Who drafts the foreign policy white paper?

By David Donaldson

September 15, 2016

epa04953675 Australian Foreign Minister Julie Bishop delivers her address during the United Nations Sustainable Development Summit which is taking place for three days before the start of the 70th session General Debate of the United Nations General Assembly at United Nations headquarters in New York, New York, USA, 27 September 2015. EPA/MATT CAMPBELL

Australia’s first foreign policy white paper in 13 years is on its way, Foreign Minister Julie Bishop said last month, adding meat to an election promise to deliver a “contemporary and comprehensive foreign policy strategy within 12 months of the election”.

At this point it’s unclear who will be leading the process, and thus how it should end up looking. The Sydney Morning Herald says it’ll be driven by Bishop and her new head of the Department of Foreign Affairs and Trade, Frances Adamson. But that could mean anything.

Will it end up being a beast more reflective of Liberal Party values or the preoccupations of the DFAT? It’s likely the document will include plenty of references to free trade and so-called economic diplomacy — the hallmarks of Bishop’s foreign policy so far — but what should we expect beyond that? It’s hard to say at this point.

Traditionally foreign policy white papers “tend to be the work of a small focus group of people working on it and usually a single drafter within the Department of Foreign Affairs,” argues Professor Michael Wesley, director of the recently launched Coral Bell School of Asia Pacific Affairs at The Australian National University.

The process would do well to follow in the footsteps of the Defence white paper, which included “a broad process of public engagement and consultation”, Wesley says in a podcast for the Asia and the Pacific Policy Society Policy Forum.

“I think this is a real opportunity now for the government to engage with the Australian public and take it into its confidence and listen to the Australian people about what they want in Australian foreign policy,” he states.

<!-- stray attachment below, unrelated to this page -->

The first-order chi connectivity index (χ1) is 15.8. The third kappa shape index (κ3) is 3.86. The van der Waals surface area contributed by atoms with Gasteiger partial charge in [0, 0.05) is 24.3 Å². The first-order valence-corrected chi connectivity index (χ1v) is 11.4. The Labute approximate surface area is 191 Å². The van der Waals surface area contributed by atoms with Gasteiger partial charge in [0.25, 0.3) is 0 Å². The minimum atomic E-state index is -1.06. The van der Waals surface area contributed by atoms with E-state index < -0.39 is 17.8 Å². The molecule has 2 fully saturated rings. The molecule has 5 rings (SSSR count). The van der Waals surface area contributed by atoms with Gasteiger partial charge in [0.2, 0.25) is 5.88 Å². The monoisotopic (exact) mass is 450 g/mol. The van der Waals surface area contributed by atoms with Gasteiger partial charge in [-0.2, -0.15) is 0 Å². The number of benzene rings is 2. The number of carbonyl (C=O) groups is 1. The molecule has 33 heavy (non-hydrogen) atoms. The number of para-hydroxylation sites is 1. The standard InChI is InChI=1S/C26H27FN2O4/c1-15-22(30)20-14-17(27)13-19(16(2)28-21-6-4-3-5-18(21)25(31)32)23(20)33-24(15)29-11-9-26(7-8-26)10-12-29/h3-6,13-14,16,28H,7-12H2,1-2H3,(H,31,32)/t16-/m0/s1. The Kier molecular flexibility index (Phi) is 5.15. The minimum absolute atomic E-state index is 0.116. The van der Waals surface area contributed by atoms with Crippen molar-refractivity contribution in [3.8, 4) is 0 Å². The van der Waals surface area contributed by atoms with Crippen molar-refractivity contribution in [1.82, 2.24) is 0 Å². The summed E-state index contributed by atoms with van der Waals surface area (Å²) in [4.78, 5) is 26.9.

He is concerned, however, that whatever strategy is decided upon might be difficult to properly implement given the ongoing cuts to DFAT, explaining that the 2.5% efficiency dividend required for each of the next two years could “definitely” hamper the department’s work.

Do we even need a white paper?

But what’s the point of a foreign policy white paper? In the minds of many, it’ll end up as another report sitting on a bookshelf (don’t mention the Asian Century).

To Wesley it’s about having a plan, so you’re not responding to every event ad hoc.

“The problem with not having a white paper or a framework is that you become inherently reactive. You tend to respond to events as they’re occurring. You don’t tend to look for the connections between specific events you’re reacting to and broader interests that you might have,” he thinks.

The lack of a clear idea of what we want to achieve in relations with the South Pacific and South East Asia has meant we’ve “drifted off course”, he argues.

“There’s a sense of foreign policy drift I think that occurs in the absence of an overarching framework. There’s a sense that we’re managing the world but we are not moving forward in the world in any particular direction or any particular way. I think a country in our location and of our size needs to have a sense of where it’s going and needs to marshal the small resources we have and get the biggest outcomes from them.”

Syria a policy failure?

On the subject of making plans — another podcast, this one by the University of Melbourne’s the Policy Shop, looks at the question of whether the Syrian civil war is the result of a global policy failure.

Crossing your fingers and hoping problems go away isn’t a very effective strategy, as it turns out. “There was an emerging conflict and everyone stood back on a wait-and see basis”, international lawyer Professor Guy Goodman Gill tells Melbourne Uni vice-chancellor Glyn Davis.

“That surprises me — well it doesn’t really surprise me, because it’s happened too many times before. The UN has struggled over many years to put in place early warning systems that will look at what’s going on and see incipient conflict … and then step in to do something to mediate the conflict if that’s what it is, or otherwise to address the causes.”

Governments’ responses to the refugee crisis have also been very much on a wait-and-see basis too, he says. Yet this approach is not supported by the evidence — the average length of a protracted refugee crisis is 26 years, so hoping the next one will be temporary flies in the face of experience.

In foreign policy as in other areas, like health, governments often end up spending vast resources dealing with crises, but prevention gets short shrift. Baroness Valerie Amos, former UN Under-Secretary-General for Humanitarian Affairs, explains:

“As somebody who worked at the United Nations I can tell you for example that we spend about $8 billion on peacekeeping missions. We spend about $600 million on what we call special political missions. Included in that is work that is done on mediation and prevention. The human cost, economic cost, and other costs of conflict are so much greater that it’s really, really important that we put the resources that we need into prevention.

“… This is a conflict now that has spread and has had an implication and is continuing to have an impact in so many countries across the world, it’s something that, right at the beginning, we should have been able to say to each other, we cannot afford for this to spiral out of control.”

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